• Technological Innovations: Innovation has been central to ammonia’s development. For example, in 2019, the University of Minnesota made strides in utilising ammonia in internal combustion engines with innovative heat reclamation technology.
  • Investment in Research: The global push to decarbonise has led to an increase in research funding. The European Union has committed substantial resources towards green hydrogen and ammonia production, targeting a 55% reduction in greenhouse gas emissions by 2030.
  • Collaborations and Partnerships: Various collaborations between industry leaders and academic institutions have fuelled progress. A notable example is the partnership between Siemens Energy and the University of Oxford, which focuses on developing ammonia-based turbines.
  • Pilot Projects and Commercialisation: Pilot projects are crucial in transitioning projects from research to real-world applications. The Ammonia-to-Power project in Japan, which aims to generate power by 2024 using ammonia co-firing in coal plants, is an example of commercial-scale implementation.
  • Integration with Renewable Sources: Ammonia can be produced with renewables, making it a valuable asset in a sustainable energy future. A noteworthy example is the USD 5 billion green ammonia project in Saudi Arabia, powered entirely by wind and solar energy.

These developments highlight a multidimensional approach to making ammonia a key player in the global energy landscape. By aligning technology, investment, collaborations and real-world applications, a market for ammonia engines is becoming more tangible.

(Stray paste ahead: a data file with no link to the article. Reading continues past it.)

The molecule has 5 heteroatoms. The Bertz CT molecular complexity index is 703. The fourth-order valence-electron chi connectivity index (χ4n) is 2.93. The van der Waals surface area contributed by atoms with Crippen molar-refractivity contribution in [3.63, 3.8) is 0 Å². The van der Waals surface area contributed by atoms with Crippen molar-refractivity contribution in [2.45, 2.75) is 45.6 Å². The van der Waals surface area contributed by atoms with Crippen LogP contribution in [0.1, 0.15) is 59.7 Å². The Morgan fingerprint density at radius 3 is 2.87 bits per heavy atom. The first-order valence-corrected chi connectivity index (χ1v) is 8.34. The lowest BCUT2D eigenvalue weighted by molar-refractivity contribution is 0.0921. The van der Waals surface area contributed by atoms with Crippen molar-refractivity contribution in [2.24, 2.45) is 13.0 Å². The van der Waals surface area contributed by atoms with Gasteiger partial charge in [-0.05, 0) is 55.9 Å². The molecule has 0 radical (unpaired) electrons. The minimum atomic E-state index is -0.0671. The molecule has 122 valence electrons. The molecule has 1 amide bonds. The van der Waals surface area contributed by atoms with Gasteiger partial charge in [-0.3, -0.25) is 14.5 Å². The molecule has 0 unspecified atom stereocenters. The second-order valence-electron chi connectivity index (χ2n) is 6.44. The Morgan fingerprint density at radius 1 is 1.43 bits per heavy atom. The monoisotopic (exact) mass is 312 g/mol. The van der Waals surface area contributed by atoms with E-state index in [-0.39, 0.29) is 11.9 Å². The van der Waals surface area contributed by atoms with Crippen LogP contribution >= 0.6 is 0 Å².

Outlook of Ammonia Engines – Can Ammonia Replace Diesel?

As we venture further into the 21st century, the promise of ammonia engines offers a glimpse into a sustainable transportation future. Ongoing research, commercial implementations and collaboration across sectors are rapidly turning the vision of ammonia-powered transportation into a tangible reality.

While challenges remain, consistent progress and a positive outlook signify a bright future. As we strive for a world less dependent on fossil fuels, the development of ammonia engines opens the door to new possibilities, solidifying its role as a key player in the sustainable energy landscape.

by Eric Koons

Eric is a passionate environmental advocate that believes renewable energy is a key piece in meeting the world’s growing energy demands. He received an environmental science degree from the University of California and has worked to promote environmentally and socially sustainable practices since. Eric’s expertise extends across the environmental field, yet he maintains a strong focus on renewable energy. His work has been featured by leading environmental organizations, such as World Resources Institute and Hitachi ABB Power Grids.